2012-11-12T18:46:41.410-08:00Well, I can't believe it: Microsoft Announces Leadership Changes to Drive Next Wave of Products.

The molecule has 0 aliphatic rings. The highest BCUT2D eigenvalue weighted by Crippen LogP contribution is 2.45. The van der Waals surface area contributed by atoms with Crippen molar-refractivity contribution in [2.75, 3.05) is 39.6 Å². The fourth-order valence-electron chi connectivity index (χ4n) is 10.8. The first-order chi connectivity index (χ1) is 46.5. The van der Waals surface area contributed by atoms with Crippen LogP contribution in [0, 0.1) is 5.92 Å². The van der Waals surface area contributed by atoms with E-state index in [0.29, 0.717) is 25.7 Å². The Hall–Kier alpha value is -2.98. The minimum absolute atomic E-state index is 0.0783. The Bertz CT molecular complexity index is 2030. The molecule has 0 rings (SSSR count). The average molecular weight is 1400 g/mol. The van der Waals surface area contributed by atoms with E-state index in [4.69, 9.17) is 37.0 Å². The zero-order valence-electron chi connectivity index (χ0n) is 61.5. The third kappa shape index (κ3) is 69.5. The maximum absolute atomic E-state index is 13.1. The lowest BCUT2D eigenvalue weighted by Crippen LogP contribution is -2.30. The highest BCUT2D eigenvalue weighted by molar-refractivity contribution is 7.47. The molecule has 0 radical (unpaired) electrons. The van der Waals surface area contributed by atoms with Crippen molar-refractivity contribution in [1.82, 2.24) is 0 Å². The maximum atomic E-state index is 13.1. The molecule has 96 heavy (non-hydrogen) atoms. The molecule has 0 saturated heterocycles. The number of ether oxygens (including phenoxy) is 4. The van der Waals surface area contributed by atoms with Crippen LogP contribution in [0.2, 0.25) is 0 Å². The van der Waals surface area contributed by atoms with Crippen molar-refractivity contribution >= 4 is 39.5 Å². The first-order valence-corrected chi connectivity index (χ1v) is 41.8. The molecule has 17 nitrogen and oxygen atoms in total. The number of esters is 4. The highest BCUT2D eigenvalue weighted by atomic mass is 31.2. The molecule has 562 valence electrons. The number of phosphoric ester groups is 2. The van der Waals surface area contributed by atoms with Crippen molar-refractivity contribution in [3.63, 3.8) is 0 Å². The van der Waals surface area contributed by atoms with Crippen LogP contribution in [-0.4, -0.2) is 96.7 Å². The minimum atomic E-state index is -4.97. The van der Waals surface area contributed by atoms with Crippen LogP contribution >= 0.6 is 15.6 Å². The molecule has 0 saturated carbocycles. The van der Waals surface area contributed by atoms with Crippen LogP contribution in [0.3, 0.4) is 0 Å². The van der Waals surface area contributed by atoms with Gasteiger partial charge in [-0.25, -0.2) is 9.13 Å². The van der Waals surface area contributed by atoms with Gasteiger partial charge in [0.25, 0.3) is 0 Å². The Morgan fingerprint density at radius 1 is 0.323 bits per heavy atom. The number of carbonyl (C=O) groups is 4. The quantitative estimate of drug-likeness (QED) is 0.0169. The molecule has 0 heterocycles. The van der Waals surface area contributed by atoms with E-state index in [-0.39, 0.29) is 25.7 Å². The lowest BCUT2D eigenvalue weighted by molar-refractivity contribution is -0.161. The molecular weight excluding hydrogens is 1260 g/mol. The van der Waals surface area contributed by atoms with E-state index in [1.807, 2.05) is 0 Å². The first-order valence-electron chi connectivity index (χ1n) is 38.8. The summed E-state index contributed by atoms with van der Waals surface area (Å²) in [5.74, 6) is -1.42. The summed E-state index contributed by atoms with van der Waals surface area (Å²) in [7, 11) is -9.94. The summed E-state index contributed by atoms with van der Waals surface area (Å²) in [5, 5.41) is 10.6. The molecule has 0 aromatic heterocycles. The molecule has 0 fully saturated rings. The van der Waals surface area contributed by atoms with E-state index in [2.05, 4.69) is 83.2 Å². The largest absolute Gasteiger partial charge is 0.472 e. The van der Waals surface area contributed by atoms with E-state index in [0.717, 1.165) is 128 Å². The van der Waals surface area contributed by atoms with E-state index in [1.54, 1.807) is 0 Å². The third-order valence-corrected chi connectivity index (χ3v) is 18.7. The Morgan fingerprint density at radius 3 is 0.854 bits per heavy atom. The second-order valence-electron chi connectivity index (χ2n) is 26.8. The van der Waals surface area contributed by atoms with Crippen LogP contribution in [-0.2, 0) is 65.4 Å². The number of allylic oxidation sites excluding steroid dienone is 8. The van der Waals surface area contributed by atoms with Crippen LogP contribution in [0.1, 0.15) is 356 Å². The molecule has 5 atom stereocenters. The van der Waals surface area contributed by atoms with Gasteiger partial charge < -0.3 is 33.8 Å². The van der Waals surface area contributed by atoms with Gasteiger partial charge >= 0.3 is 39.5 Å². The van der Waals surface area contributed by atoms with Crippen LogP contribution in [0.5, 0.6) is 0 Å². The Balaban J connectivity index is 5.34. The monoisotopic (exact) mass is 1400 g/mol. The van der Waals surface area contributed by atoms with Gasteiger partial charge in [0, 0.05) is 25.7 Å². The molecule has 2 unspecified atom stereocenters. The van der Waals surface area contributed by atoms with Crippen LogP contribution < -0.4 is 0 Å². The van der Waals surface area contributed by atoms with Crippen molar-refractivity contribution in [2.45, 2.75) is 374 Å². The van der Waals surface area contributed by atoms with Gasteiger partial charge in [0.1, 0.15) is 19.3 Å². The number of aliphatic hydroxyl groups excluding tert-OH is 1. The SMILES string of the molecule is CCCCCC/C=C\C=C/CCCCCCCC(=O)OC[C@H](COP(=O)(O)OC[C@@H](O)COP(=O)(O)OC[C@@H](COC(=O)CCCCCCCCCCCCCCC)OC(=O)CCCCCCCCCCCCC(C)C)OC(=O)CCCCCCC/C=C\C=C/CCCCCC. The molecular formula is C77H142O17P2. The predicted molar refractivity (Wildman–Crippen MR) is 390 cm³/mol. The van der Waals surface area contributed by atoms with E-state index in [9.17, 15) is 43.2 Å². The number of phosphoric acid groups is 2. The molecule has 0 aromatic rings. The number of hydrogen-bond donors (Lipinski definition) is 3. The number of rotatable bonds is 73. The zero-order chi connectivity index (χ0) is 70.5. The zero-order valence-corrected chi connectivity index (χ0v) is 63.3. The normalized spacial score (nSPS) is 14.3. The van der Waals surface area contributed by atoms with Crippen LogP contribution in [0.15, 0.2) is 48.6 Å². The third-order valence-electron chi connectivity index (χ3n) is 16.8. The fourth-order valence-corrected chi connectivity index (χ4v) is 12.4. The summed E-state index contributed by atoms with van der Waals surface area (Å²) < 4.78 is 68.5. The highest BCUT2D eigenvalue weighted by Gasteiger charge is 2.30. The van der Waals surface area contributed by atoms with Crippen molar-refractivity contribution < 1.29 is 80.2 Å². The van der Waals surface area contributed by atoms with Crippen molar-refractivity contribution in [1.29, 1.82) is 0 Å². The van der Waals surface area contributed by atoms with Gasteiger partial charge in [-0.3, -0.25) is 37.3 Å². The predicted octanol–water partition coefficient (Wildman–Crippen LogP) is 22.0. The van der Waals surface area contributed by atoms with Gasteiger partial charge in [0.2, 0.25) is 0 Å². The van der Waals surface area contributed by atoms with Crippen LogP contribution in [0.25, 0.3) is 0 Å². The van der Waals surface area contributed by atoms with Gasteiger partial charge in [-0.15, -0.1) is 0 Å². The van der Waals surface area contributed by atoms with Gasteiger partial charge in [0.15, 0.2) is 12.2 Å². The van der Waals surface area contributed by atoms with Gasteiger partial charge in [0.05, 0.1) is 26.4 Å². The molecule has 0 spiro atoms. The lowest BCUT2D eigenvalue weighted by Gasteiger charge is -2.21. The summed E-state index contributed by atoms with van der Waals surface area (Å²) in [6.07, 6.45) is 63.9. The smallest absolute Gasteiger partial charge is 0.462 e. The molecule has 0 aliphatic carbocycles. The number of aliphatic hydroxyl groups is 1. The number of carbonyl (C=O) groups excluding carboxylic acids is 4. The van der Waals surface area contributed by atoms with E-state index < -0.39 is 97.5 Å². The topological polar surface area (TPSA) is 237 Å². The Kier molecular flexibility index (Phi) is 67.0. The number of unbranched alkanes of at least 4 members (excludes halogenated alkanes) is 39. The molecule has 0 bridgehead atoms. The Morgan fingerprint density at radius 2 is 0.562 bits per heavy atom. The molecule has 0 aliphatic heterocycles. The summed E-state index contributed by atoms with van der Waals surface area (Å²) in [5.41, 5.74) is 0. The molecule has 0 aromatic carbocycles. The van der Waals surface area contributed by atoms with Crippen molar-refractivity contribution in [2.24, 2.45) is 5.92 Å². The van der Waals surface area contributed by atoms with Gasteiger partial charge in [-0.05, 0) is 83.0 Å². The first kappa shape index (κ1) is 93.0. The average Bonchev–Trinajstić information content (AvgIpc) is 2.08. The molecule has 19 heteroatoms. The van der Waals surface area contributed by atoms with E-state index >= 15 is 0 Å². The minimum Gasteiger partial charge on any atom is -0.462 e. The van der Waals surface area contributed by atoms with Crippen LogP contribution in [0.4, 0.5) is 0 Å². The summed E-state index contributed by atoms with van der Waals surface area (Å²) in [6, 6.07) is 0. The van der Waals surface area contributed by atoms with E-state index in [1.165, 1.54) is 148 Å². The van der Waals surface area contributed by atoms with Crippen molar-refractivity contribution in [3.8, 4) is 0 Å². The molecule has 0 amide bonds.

2012-07-19T08:46:35.323-07:00Quarterly results time, quarterly post time. What kind of questions do you have the financials and what's ahead for Microsoft? For me: first of all, that damn browser is at again. If billions of dollars go towards amending IE then that pretty much undoes all the good work that Sinofsky has been weaving. Post consent-decree, there is a certain amount of swaggering happening on the old SafeCo campus. Oy. Financial impact of the Browser Choice Screen screw-up? Sure enough, the exclusion of being able to install an alternative browser on Win8 RT (a very purposeful name) is getting anti-trust attention. Other items in motion: Okay, so much for all that cash spent on aQuantive. How do the other acquisition investments shape up? Expected Surface unit sells in next year? Availability? (And if you've used Win8 on ARM, which are the preferred deities we should be praying to make it actually fast and fluid?) Poor Nokia. Microsoft's Lost Decade. So, you know, that happened. SteveB has often remarked on how he ignores the stock price of Microsoft and doesn't know what it takes to move it upward. Those financial types are just too darn inscrutable. He just focuses on doing his job. The stock has been flat and Microsoft Millionaire phenomena is a distant memory. It's a historical mind-trip to read a book like Microsoft in the Mirror and discover that most Microsofties then were hesitant to admit they worked at Microsoft, out of the resulting discomfort of everyone expecting them to be rich. Oh, to have such an awkward problem like that. While Microsoft is on the edge of rolling success after success (financial and technical) in Windows 8, Office 15, Windows Phone 8 (yeah yeah), and Xbox, there's a level of white-washing to emphatically focus on what we currently have, despite ourselves. Vista happened. Kin happened. Billions have been sunk into the success that is Xbox, including funding the fall-out of a rushed technical designs. aQuantive happened. Six billion dollars in shareholder value gone "poof!" without so much a "ta-da!" And now it appears the EU has the opportunity to return to the Microsoft ATM for millions or billions of USD due to the browser choice screen mysteriously disappearing from Win7 SP1. I guess the testers were too busy fixing their cranky automation to notice. I thought perhaps this year's SteveB Company Meeting "YEAAAAAH!!!" victory dance song should be I'm Still Standing but now maybe Oops, I Did it Again is more appropriate. With you know, a little pinky pointed to the corner of the mouth. Vanity Fair has been making news with their Lost Decade piece. I really hoped to find something new and salacious, but it wasn't much more than what you'd find written here between the posts and the many passionate, thoughtful comments from smart, good-looking people like you. Perhaps post-article the author Kurt Eichenwald will get some good insider loving and have a more revealing follow-up. Stack ranking comes up as one of the reasons Microsoft does so poorly due to the internal competition and lack of cooperation it inspires, impacting strategy and results. Remember the org-chart cartoon from earlier? Microsoft was depicted as hierarchical organizations with handguns pointed at one another. Reality? Myth? Culture. Like some low-brow Ferrengi scavenger, leadership adopted stack ranking without really trying to think through their own system or realize that stack ranking is meant for organizations in transition (layoffs / downsizing) vs. a constant twice-a-year grind that goes on and on and on. Snippet from the above link: The biggest mistake is to use it forever. "If you're going to do forced ranking, look at it as a short-term, three-five year thing. Do it annually but don't do it forever. By the end of four or five years, you've gotten all the value," he says. Microsoft's particular implementation of stack ranking has been used—and under fire—for way more than five years. In 2005, HR grad student Stephen Gall published a scathin[...]